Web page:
=> this is conveyed by the the key word at the start of the poem is which ‘grace’. Grace is every. Veer. The word appears 10 times in the poem. As soon as the second verse : “Grace from that grace where perfect grace remained” with the use of a triplet which can be reminiscent of the holy trinity.Besides place rhymes with grace. So Cooke-ham is basically of an denned garden : * The poem itself reflects this mingling of earthly and heavenly world ” celestial pleasures” 15 //earthly treasures. * This estate is also inhabited by biblical beings: as the Countess climbs uphill to see the vista of English counties, she simultaneously ‘With Mosses’ mounts ‘his holy Hill, / To know his pleasure, and perform his Will’ References to the Christ, to David, to Joseph.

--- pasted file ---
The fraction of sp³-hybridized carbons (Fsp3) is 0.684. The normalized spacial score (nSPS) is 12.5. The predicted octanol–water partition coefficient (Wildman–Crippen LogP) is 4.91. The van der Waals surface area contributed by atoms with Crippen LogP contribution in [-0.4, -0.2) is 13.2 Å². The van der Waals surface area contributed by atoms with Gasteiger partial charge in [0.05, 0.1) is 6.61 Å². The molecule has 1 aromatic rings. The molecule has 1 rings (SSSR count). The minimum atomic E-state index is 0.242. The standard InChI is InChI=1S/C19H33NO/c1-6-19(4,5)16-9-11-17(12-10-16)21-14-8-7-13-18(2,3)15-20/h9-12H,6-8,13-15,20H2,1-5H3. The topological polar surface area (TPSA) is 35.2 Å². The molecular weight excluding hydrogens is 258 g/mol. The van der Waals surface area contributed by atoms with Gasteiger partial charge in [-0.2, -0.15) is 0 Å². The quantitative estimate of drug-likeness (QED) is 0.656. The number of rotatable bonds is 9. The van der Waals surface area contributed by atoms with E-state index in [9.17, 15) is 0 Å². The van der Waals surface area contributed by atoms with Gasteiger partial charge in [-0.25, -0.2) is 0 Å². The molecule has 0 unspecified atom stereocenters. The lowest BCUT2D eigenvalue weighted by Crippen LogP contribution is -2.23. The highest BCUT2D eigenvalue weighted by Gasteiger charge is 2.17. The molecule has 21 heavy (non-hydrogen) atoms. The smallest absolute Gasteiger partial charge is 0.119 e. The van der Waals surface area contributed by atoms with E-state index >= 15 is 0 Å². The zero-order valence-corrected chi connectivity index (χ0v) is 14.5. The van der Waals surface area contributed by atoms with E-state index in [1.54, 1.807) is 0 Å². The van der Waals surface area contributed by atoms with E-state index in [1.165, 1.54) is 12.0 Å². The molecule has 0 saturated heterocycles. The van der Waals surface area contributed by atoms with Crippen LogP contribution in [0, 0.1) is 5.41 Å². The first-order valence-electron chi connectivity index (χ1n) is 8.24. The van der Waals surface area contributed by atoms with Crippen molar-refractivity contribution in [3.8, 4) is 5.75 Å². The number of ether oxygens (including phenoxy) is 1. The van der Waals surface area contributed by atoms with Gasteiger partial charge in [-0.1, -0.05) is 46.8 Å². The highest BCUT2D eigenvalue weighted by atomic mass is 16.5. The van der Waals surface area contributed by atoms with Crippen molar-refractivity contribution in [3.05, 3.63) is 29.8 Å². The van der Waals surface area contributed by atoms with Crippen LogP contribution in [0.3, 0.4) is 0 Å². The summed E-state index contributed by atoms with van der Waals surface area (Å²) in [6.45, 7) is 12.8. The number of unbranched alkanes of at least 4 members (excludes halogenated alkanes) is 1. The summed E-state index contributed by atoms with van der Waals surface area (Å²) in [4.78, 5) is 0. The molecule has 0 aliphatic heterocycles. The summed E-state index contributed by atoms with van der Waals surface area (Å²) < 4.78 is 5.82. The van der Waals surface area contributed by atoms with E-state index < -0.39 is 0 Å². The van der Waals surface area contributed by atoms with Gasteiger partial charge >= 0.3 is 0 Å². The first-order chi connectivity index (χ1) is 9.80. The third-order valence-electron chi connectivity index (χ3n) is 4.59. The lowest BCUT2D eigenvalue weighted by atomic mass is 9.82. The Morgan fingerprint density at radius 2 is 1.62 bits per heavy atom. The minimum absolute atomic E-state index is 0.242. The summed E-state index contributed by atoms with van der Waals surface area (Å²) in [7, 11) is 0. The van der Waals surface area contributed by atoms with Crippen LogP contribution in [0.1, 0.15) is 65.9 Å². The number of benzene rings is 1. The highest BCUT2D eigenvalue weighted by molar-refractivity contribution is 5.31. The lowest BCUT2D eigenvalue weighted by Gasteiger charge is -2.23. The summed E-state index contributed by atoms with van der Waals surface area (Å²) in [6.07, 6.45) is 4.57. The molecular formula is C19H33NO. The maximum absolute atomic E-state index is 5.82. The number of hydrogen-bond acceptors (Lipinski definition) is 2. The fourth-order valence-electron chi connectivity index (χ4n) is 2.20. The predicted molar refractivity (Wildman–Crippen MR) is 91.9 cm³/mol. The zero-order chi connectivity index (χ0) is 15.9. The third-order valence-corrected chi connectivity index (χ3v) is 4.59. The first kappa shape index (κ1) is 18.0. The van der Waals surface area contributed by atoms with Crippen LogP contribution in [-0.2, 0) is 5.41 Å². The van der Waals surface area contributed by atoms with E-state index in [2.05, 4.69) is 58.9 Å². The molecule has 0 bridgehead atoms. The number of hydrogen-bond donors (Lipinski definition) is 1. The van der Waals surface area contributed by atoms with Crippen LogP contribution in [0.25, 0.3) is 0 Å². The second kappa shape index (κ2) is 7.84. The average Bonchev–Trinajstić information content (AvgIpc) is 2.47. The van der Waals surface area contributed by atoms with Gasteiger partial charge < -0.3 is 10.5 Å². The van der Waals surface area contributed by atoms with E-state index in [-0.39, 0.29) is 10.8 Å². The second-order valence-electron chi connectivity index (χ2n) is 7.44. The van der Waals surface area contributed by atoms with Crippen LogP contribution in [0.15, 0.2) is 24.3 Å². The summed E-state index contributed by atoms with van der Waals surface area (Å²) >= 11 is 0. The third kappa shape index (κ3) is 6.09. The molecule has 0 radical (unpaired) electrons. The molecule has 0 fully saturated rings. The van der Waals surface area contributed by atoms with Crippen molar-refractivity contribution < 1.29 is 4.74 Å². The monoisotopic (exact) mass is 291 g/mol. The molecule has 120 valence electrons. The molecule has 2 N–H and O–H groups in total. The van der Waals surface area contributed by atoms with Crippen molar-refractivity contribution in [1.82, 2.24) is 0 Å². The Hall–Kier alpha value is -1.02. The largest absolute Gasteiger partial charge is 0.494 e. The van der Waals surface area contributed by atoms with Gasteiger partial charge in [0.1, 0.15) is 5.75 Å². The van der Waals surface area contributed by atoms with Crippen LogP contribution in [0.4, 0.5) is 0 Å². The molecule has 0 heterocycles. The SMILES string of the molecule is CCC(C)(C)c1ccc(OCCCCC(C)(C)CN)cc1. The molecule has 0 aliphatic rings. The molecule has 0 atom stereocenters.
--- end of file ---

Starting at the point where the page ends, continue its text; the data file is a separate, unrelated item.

The place is endowed with God’s presence which appear to everyone ; “Of their Creators power, which there you saw 77 In all his creatures held a reflect law;And in their beauties did you plain descry His beauty, wisdom, grace, love, majesty” By recreating an denned garden, Lancer aims at contesting the unfair subjection of women on earth and to redeem them by debunking Eve’s fault (hence the 6 occurrences of the word virtue, virtuous). What is at the core Of the poem is the radical retelling Of the fall episode by Lancer.Indeed at the centre of the state as Lancer repeatedly tells the reader is the “sake” ALL * this tree is both reminiscent of the parallel biblical world in which cedars of Lebanon abound ( Much like a comely Cedar straight ND Tall 132) and of a Palm Tree which would mean ‘fairer tree’ is the cross on which redemption was won by the outstretched arms of Christ. And =>Lancer actually underlines the fact that this is the exact spot where the countess would lead her apostle to dead and discuss ‘holy Writ”84 so actually thee fruit of the tree in Lancer’s reinterpretation is shown to be good.Women shouldn’t be considered as inferior to men and should be educated. C) Lancer’s failure and the denunciation of male’s exclusive right to ownership Yet one must not neglect the fact that this is an elegiac poem and that energy ends on a sorrow note. The various instances of pathetic fallacy appear to be more than just a way of accounting for the onset of winter, but refers to Lancer’s personal grief and sadness.